Ubuntu philosophy holds that there is a universal bond that connects all humanity. Every year World Humanitarian Day is celebrated on August 19 as a “reminder of the need to act to alleviate the suffering.”
2016 is a year that has been marked with suffering from the ongoing crises in Nigeria’s north-eastern states and the large number of Internally Displaced Persons; to the terrorist attacks in Europe; and the war in Syria. There has not been a greater time in our history to remember our shared humanity, echoed in this year’s WHD theme, One Humanity.
In marking WHD and One Humanity, our commitments should involve practical sustainable solutions that will make real differences in the lives of the vulnerable. To this end, Youth for Safe Energy in Nigeria, is requesting that those providing humanitarian aid also include access and provision for energy to displaced communities. There are nearly three million displaced people in the North East of Nigeria, forced from their homes by Boko Haram insurgency. Thousands more are being displaced in other parts of the country due to floods.
Youth for Safe Energy in Nigeria has advocated for introducing energy access as a topic at the recently concluded World Humanitarian Summit, and has underlined the importance of providing fuel and energy access to enable crisis-affected populations such as the IDPs in Nigeria to cook, heat, light, and power their homes, communities, and institutions in a safe and sustainable way.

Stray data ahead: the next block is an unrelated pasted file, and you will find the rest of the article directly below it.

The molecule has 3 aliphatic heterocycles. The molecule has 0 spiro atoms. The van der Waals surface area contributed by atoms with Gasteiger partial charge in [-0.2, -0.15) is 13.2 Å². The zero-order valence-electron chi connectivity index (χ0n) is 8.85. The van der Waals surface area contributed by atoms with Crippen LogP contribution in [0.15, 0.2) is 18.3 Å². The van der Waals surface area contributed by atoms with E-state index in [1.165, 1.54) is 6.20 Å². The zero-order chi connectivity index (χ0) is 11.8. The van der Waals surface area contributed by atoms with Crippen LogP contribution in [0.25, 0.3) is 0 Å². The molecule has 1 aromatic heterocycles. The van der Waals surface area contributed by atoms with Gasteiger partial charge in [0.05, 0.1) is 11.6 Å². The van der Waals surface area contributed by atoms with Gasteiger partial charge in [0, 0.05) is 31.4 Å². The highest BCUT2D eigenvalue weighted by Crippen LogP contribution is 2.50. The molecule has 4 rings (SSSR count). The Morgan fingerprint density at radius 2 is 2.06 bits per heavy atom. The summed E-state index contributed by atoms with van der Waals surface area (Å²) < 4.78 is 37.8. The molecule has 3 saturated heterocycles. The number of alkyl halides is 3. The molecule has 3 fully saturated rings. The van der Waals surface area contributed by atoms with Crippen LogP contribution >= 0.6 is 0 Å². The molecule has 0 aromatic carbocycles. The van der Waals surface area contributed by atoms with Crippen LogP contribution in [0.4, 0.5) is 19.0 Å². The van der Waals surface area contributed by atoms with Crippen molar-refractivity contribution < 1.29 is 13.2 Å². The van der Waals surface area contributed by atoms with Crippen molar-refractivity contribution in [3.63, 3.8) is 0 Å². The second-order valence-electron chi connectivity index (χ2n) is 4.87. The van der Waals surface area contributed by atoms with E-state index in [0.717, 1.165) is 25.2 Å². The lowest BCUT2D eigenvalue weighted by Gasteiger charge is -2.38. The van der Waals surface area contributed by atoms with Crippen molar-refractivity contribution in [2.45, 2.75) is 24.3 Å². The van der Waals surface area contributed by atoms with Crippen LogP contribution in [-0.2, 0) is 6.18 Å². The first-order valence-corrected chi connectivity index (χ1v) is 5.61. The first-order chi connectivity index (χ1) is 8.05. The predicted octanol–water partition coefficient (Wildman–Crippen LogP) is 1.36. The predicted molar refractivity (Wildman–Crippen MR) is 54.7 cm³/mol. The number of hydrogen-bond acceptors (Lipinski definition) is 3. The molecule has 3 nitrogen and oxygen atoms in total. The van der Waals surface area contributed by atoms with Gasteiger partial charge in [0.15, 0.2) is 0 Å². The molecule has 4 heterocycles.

The efficiency of humanitarian aid and disaster relief efforts is directly affected by the way they are financed. It is not only about how much should be spent on aid, but rather how the money is spent, who it is spent with and in what form. As the WHS recommended, more money and support should be channeled through local organizations and there is a need for strategies to empower youth and women among the displaced people and create mechanism for promoting skills and entrepreneurship. The choice is to provide humanitarian aid that perpetuates dependency and passivity and apathy or that empowers activates and promotes active community participation.
While observing this year’s WHD, in the spirit of one humanity, Youth for Safe Energy would like the humanitarian community and decision makers to reflect on how the oneness in humanity can be achieved, including through very basic needs such as cooking energy and lighting.
Note: The women depicted in the featured image are not IDPs